fbpx

EDM on the Threat to BP at Kovykta

Vladimir Socor has a piece running today on the next target of the Kremlin: TNK-BP.

On January 21 in Sochi, Russian President Vladimir Putin assured a skeptical Angela Merkel — visiting in a triple capacity as German Chancellor, holder of the European Union presidency, and incoming G-8 chair — about Russia’s purported reliability as an energy partner to the West. The relevant actions, however, unfolded not in Sochi, but rather in Siberia and in Algiers, continuing Moscow’s three-pronged offensive against Western energy interests. The three tracks are: forced takeovers of Western investment projects in Russia, aggressive inroads into the West’s traditional supply sources in third countries, and acquisition of infrastructure within the West itself. The forced-takeover pattern, inaugurated in the case of Yukos and continued in a somewhat different form with Royal Dutch Shell last month, is set to continue at an accelerated rate. On January 19, Nature Inspectorate Deputy Chief Oleg Mitvol warned the BP-TNK joint venture that it faces environmental and legal investigations possibly as early as March at its giant Kovytka gas project. Russian government agencies had warned BP-TNK already in September that it might face billions of dollars worth of fines or license revocation for alleged environmental violations at Kovytka, even as the project reached the initial production stage. Mitvol’s latest warning, moreover, cites financial inspectors’ claims that the project is lagging behind the 9 billion cubic meters annual production target, thereby also falling short in its purported obligations to Russia’s state budget. Putin had personally blessed this BP-TNK project in 2003 — a move that these and other investors in Russia deemed as amounting to a political guarantee. In recent months, however, Gazprom has openly indicated its intention to take over a majority stake in this project with the Kremlin’s help. Mitvol is the same official whom the Kremlin had unleashed against Shell in the final months of 2006, forcing the Shell-led consortium in December to hand over a 50% stake in its Sakhalin-2 project to Gazprom.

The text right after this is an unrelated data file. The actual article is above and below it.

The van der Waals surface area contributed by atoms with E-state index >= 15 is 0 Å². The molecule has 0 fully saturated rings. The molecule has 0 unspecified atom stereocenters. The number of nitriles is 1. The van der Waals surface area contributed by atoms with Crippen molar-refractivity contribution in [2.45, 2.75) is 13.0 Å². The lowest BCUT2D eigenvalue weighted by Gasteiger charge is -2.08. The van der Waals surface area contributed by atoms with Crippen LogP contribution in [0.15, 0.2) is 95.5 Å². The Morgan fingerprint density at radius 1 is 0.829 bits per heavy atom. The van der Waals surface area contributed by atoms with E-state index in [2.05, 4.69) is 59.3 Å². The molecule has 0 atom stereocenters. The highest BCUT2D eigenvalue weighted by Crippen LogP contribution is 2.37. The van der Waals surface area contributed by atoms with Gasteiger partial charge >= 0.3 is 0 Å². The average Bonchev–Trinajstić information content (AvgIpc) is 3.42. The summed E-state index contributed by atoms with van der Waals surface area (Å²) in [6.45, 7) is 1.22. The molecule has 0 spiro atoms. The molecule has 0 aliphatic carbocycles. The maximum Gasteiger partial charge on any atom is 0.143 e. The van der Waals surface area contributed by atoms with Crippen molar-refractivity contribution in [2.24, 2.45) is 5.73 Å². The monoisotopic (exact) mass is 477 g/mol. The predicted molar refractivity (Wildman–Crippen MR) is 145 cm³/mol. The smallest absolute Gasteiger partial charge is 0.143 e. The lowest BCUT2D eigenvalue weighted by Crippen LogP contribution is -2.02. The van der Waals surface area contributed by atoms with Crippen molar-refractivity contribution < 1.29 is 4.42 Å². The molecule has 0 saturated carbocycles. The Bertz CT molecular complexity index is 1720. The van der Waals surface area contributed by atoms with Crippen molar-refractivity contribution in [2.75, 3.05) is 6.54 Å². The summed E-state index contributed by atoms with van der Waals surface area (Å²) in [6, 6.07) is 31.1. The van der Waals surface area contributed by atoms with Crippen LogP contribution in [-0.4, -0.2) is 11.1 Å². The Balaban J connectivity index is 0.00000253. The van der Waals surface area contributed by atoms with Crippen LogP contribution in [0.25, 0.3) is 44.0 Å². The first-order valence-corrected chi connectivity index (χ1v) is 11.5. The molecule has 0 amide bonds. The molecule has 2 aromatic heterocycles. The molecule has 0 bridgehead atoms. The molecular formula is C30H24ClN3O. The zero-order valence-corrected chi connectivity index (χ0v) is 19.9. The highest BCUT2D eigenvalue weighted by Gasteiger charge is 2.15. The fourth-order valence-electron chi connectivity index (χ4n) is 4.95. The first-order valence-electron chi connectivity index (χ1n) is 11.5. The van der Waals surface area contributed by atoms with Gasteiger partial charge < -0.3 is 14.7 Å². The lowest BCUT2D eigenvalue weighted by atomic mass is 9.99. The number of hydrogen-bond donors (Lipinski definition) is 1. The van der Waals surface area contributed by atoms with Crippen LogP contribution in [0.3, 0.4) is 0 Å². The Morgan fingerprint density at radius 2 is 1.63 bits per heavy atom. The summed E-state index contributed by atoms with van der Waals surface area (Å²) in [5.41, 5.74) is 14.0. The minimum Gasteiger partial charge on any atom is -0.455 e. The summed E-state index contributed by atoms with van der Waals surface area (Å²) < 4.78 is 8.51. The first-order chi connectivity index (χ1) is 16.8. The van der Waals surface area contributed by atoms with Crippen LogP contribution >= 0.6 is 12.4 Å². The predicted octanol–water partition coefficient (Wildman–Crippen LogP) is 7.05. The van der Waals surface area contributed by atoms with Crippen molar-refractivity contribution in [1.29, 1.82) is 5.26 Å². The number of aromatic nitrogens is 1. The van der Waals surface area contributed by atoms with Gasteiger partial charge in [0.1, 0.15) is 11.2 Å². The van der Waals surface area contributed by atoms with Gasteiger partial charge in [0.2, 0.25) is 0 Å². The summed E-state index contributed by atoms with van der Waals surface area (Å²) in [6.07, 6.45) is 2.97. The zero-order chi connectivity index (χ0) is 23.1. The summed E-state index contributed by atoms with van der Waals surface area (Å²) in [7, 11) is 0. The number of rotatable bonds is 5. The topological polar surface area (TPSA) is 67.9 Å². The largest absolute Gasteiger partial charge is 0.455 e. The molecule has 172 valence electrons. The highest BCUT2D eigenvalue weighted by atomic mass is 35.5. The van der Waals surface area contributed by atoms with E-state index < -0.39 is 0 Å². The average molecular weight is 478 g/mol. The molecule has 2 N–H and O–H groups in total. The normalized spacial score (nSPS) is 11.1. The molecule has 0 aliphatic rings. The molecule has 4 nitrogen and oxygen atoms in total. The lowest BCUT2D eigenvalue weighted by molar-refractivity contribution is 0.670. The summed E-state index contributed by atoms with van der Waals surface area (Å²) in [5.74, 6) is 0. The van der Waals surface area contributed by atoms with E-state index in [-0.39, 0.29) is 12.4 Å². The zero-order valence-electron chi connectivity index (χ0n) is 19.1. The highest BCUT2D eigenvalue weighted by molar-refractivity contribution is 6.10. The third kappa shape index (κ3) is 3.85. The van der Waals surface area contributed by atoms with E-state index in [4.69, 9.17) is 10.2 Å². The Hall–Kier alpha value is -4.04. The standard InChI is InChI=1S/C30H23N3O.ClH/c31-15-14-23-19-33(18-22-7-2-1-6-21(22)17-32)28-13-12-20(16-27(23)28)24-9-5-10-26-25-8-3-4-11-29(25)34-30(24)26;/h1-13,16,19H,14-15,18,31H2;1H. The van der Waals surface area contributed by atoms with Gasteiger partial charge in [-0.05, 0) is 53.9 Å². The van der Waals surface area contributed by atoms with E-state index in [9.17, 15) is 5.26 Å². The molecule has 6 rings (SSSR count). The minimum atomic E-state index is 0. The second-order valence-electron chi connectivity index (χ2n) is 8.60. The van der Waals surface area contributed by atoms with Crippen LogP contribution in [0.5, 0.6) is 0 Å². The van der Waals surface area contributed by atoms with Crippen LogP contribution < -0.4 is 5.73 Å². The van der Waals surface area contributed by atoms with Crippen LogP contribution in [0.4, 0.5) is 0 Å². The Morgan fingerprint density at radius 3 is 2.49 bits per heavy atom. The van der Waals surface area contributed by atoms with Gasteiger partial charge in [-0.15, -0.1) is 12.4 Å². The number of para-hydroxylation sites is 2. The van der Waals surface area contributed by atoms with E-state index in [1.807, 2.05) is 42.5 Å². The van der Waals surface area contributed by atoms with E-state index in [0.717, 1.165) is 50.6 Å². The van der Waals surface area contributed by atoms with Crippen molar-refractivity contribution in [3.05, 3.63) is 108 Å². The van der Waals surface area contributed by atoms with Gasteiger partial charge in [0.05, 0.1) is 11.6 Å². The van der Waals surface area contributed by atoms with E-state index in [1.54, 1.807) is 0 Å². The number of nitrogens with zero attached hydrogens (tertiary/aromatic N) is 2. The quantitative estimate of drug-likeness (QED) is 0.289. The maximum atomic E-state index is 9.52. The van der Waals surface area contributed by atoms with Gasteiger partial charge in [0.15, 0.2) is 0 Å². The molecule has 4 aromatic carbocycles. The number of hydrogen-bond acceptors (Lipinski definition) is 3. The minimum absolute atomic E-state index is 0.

Read complete article here.